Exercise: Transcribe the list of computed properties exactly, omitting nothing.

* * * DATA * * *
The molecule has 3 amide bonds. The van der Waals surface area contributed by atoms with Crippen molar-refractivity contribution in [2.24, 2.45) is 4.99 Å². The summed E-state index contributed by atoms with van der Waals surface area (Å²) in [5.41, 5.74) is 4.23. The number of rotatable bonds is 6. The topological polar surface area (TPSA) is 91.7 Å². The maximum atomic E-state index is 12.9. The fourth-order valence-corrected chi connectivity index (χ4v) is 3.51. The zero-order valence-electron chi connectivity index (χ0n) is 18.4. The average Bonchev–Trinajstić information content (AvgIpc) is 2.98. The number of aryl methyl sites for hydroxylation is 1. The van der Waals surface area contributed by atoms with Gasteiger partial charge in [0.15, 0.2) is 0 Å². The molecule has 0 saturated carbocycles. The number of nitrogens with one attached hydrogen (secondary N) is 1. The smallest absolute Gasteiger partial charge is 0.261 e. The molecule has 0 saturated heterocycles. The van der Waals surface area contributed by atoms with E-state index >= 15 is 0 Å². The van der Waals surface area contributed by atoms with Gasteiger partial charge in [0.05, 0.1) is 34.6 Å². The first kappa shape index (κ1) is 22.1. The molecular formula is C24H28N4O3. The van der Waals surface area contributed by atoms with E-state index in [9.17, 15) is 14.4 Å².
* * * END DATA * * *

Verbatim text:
The molecule has 3 amide bonds. The van der Waals surface area contributed by atoms with Crippen molar-refractivity contribution in [2.24, 2.45) is 4.99 Å². The summed E-state index contributed by atoms with van der Waals surface area (Å²) in [5.41, 5.74) is 4.23. The number of rotatable bonds is 6. The topological polar surface area (TPSA) is 91.7 Å². The maximum atomic E-state index is 12.9. The fourth-order valence-corrected chi connectivity index (χ4v) is 3.51. The zero-order valence-electron chi connectivity index (χ0n) is 18.4. The average Bonchev–Trinajstić information content (AvgIpc) is 2.98. The number of aryl methyl sites for hydroxylation is 1. The van der Waals surface area contributed by atoms with Gasteiger partial charge in [0.15, 0.2) is 0 Å². The molecule has 0 saturated carbocycles. The number of nitrogens with one attached hydrogen (secondary N) is 1. The smallest absolute Gasteiger partial charge is 0.261 e. The molecule has 0 saturated heterocycles. The van der Waals surface area contributed by atoms with E-state index >= 15 is 0 Å². The van der Waals surface area contributed by atoms with Gasteiger partial charge in [0.05, 0.1) is 34.6 Å². The first kappa shape index (κ1) is 22.1. The molecular formula is C24H28N4O3. The van der Waals surface area contributed by atoms with E-state index in [9.17, 15) is 14.4 Å².